The XSS-11, an Air Force satellite that can automatically track and orbit around other objects in space, downloads its first pictures to the public.
By Dawn Stover
Posted 10.26.2005 at 2:00 am 0 Comments
This is the first photograph taken by a microsatellite of another object in space that has ever been released to the general public. The object near the center is the upper stage of a Minotaur I rocket that was used to launch the Experimental Satellite System-11, commonly known as XSS-11. The photograph was taken by the digital "witness camera" aboard XSS-11, a dishwasher-size microsatellite developed by the Air Force Research Laboratory.
XSS-11 is an experimental Air Force technology demonstrator designed to track other satellites. Controllers simply tell the spacecraft where to look for a piece of orbiting hardwareanother U.S. satellite, for instanceand the XSS-11 autonomously plots a course, accelerates to the object, and begins to orbit and observe. It's the first step toward automatic satellite inspection and repair.
By Michael Moyer
Posted 10.24.2005 at 2:00 am 0 Comments
The PopTech conference, curated by Popular Science contriubting futurist Andrew Zolli, showcases the world's most exciting ideas and inventions every October in Camden, Maine. This year's gathering tackles the "grand challenges" facing humankind today. PopSci executive editor Michael Moyer has posted his notes from the conference-the Cliff Notes, if you will, to the ideas and trends shaping the intersection of technology and culture. Detailed speaker bios are available at poptech.org.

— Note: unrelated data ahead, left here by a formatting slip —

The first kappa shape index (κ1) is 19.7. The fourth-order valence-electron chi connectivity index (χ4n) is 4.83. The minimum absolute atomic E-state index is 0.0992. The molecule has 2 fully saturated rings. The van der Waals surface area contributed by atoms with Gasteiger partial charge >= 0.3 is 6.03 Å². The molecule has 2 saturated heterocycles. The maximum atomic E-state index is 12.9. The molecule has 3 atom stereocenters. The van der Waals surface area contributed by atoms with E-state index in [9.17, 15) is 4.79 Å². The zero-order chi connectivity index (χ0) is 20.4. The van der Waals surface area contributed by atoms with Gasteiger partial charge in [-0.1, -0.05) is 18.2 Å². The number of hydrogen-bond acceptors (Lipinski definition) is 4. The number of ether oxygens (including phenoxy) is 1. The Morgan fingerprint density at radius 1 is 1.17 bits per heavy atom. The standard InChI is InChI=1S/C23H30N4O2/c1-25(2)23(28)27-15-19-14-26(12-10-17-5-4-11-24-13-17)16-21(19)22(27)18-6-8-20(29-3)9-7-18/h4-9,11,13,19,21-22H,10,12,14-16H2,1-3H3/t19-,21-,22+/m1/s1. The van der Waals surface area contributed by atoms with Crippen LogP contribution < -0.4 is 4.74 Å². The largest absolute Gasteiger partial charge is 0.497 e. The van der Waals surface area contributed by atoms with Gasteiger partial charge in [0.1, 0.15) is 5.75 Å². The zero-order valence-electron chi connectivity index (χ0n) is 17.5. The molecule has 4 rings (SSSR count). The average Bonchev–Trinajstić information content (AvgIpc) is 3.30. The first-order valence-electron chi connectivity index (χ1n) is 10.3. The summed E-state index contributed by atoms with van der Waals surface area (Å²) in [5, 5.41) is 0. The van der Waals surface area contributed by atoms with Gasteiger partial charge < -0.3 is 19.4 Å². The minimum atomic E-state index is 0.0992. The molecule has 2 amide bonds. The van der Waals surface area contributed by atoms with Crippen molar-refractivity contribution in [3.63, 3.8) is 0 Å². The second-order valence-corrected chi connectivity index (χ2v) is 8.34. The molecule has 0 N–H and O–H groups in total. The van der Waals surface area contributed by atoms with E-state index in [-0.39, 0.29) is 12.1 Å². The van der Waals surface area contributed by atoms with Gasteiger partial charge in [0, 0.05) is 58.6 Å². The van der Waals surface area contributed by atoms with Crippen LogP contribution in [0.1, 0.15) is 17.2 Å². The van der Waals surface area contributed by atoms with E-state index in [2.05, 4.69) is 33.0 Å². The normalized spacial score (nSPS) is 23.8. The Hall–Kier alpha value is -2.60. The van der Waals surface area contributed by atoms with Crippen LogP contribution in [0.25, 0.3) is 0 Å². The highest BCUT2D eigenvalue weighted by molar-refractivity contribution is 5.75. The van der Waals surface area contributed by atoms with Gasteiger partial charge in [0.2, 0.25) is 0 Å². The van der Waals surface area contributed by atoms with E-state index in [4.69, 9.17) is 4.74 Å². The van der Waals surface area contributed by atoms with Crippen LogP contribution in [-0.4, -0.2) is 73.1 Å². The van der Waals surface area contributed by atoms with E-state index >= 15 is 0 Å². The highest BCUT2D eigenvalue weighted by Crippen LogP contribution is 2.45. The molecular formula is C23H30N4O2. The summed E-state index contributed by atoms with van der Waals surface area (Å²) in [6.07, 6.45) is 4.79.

By Phillip Torrone
Posted 10.19.2005 at 2:00 am 0 Comments
You bet. But first, a primer: Smart Personal Objects Technology (SPOT) is a service from Microsoft that uses FM radio waves to send personalized text feeds-including news, stock quotes, weather, movie listings, appointments and instant messages-to SPOT-enabled wristwatches. A number of models are available from Suunto, Swatch, Tissot and others (see spotstop.com for a full list).
I've had a SPOT watch (two, actually, plus one for my wife) since their debut in 2004, and I love it.
The man behind the world's most powerful camera confronts killer viruses, nude sunbathers and the San Diego Padres
By Tom Vanderbilt
Posted 10.19.2005 at 2:00 am 6 Comments
Graham Flint is the sort of man who uses the structural bracing of a nuclear reactor's safety door as a camera stand. The bracing secures his camera casing to the inside of his minivan and is indicative of the precision and focus with which he approaches all aspects of his life, none more so than his current and most ambitious project: a 1,000-shot survey of America at the dawn of the 21st century, his Portrait of America, taken with the camera he designed and built, the highest-resolution landscape camera ever created.
While the rocket races will have to wait a year, inventors showed off plenty of private space technology at this year's X Prize Cup showcase
By Michael Belfiore
Posted 10.18.2005 at 2:00 am 0 Comments
The X Prize Cup, an annual rocket race and showcase set to touch down every October in Las Cruces, New Mexico, held its inaugural gathering on October 9. Founder Peter Diamandis, whose X Prize Foundation last year awarded $10 million for the first private manned spaceship, plans for the XP Cup to be a chance for space fans to meet the engineers and pilots of a new generation of commercial spaceships and to watch them compete in rocket races both in and out of the Earth's atmosphere.
Five amazing, clean technologies that will set us free, in this month's energy-focused issue. Also: how to build a better bomb detector, the robotic toys that are raising your children, a human catapult, the world's smallest arcade, and much more.